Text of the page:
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Ragweed

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By Gerri Kobren | April 19, 1991
&TC For the 40 million Americans with the sneezing, sniffling, nose-stuffing miseries of allergic rhinitis, there's good news: It may be possible to avoid the hell weeks of pollen season by taking an immunity-boosting drug by mouth, instead of being subjected to allergy shots every week for a year.But the drug won't be widely available for at least three to five years, according to researchers at the Johns Hopkins Asthma and Allergy Center.The new treatment, already announced at allergists' meetings, was presented at a seminar at the Hopkins Bayview campus yesterday.
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NEWS
By Ellen Nibali and For The Baltimore Sun | September 17, 2014
A plant shot up about 6 feet in our yard recently. I never saw flowers, but the seeds remind me of ragweed. The leaf is not lacy like ragweed, though. It looks more like a stork footprint. What am I dealing with? There is a bumper crop of ragweed this year, and you have a species known as giant ragweed (Ambrosia trifida), as opposed to common ragweed (Ambrosia artemissiifolia). Unfortunately, giant ragweed pollen causes highly allergic reactions, just like the more familiar species.
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NEWS
By Dennis O'Brien and Dennis O'Brien,SUN REPORTER | October 1, 2007
In this season of sniffles, sneezes and itchy eyes, researchers are hoping that wind and weather patterns they recorded in a vacant, weed-choked field in Prince George's County will provide clues to fighting an airborne particle that sickens millions every year. It's called ragweed. And while its effects are well-known, scientists say there is still much to learn about how the hardy, ubiquitous plant spreads its misery. "We know ragweed produces pollen, but one of the things we want to understand is where and how does that pollen travel," said Lewis Ziska, a ragweed expert at the U.S. Department of Agriculture's research laboratory in Beltsville.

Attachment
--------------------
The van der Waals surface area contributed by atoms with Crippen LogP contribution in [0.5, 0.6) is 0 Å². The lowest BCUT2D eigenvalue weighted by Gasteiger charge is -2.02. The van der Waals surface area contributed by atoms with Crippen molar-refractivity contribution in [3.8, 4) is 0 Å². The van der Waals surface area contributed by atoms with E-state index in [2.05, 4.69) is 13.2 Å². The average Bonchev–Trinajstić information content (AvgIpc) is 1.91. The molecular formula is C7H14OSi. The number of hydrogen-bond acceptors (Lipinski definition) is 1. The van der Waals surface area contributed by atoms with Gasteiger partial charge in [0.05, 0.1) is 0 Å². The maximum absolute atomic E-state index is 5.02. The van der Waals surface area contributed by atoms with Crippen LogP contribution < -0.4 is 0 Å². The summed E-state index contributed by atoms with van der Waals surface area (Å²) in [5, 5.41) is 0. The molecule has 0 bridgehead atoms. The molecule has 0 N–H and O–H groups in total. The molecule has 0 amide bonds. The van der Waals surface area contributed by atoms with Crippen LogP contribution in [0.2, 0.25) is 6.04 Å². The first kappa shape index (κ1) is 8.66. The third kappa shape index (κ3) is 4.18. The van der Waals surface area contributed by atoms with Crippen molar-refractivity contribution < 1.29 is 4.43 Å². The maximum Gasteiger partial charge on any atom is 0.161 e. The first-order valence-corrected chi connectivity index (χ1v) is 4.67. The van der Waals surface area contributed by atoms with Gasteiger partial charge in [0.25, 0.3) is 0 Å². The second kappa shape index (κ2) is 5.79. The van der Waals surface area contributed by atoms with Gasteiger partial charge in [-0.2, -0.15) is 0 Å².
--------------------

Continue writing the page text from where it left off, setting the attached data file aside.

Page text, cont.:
NEWS
By Scott Dance, The Baltimore Sun | August 29, 2013
Ragweed season is upon us, pollen counts show, and is expected to peak over the next couple of weeks. The fall allergen had a count of 64 grains per cubic meter of air on Wednesday, a high level, according to the office of Drs. Golden and Matz LLC in Owings Mills. Ragweed blooms starting in August and through November and causes what is commonly known as hay fever, marked by  sneezing, congestion, itchy throat or ears, hives, and swollen eyelids and itchy eyes. AccuWeather forecasts this year's ragweed season to be "normal" in the mid-Atlantic but particularly bad across parts of the Southeast and Midwest because of heavy rains this summer prompting more ragweed growth.